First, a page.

The reason I'm writing about this is that I watched Reading vs Liverpool last night. And when Simon Church put Reading ahead with a goal that simply looked wrong, I didn't get this customary emotion immediately, and it was a quite conspicuous absence. Was it because Liverpool's season had been quite so atrocious, and this did feel scripted? Was it because the goal was quite deserved for Reading? Was it because I had steeled myself for the worst as soon as the free-kick was conceded?

I think it was none of these things. Rather, I have been listening to the cricket on the radio over the past 3 weeks, England's Test Match series against South Africa. When a wicket falls in a cricket game, especially during a crucial period, the sense of irreversibility is even greater. A great chasm opens up, and the dismissed batsman is cast into it, and may not get another chance to play a part in the game. But this has changed, because this is the first test series I have followed where appeal against decisions by way of video replays has been in action. Many such key moments, when a batsman may have been dismissed, have been completely altered. Instead of celebrating fielders, a batsman uncertainly looking at the umpire and reluctantly walking back to the pavilion, and every watcher, viewer and listener doing a frantic calculus to determine the new balance of the game, the players stand around and wait for the TV official to give a verdict. This, of course, creates drama of its own, but it is not the terrifying finality of before. It's a brief remission, a limbo, an awkward hush.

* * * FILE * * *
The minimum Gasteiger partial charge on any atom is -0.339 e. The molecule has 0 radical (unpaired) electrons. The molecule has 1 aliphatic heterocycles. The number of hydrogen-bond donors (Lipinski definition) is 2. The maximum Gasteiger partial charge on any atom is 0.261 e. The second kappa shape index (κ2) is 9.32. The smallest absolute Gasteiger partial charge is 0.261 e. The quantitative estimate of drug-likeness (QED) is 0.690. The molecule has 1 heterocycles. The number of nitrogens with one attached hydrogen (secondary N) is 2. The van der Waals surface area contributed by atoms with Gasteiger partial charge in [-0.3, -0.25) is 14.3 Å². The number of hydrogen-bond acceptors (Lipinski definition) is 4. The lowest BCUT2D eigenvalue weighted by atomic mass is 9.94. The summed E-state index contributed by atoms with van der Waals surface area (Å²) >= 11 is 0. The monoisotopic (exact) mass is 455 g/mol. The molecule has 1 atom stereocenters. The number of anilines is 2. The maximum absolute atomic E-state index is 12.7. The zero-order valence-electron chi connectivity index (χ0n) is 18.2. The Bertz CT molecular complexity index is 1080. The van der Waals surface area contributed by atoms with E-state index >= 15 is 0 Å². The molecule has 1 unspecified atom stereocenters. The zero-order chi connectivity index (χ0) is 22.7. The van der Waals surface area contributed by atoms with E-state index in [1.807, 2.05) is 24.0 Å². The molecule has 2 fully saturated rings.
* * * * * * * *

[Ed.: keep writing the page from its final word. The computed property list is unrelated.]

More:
This process interfered with my approach to football too. When Reading scored last night, I was waiting for the video appeal. I all but assumed it would have to be checked. Ten seconds later I remembered this was football, not cricket, and with my resignation the correct sort of pain kicked back in too. There has long been discussion about bringing video technology into football, and I view it as being inevitable in the next decade. I hope I will not lose that turmoil of emptiness forever.

1 comment:

toma said...

Enjoyed that - I often find myself looking around in vain to catch a reply when I'm at a Norwich game, strange how growing up watching games on TV have that effect.
Would referees using TV replays really change anything? Aren't they unofficially used sometimes anyway - I can recall watching games on TV or reading about them when the fourth official or a linesman has caught side of a missed incident being replayed on a big screen in the ground and then called up the player on the back of that. Perhaps that's an even bigger concern, given that the home side presumably employs the folks that dictate what goes onto that screen....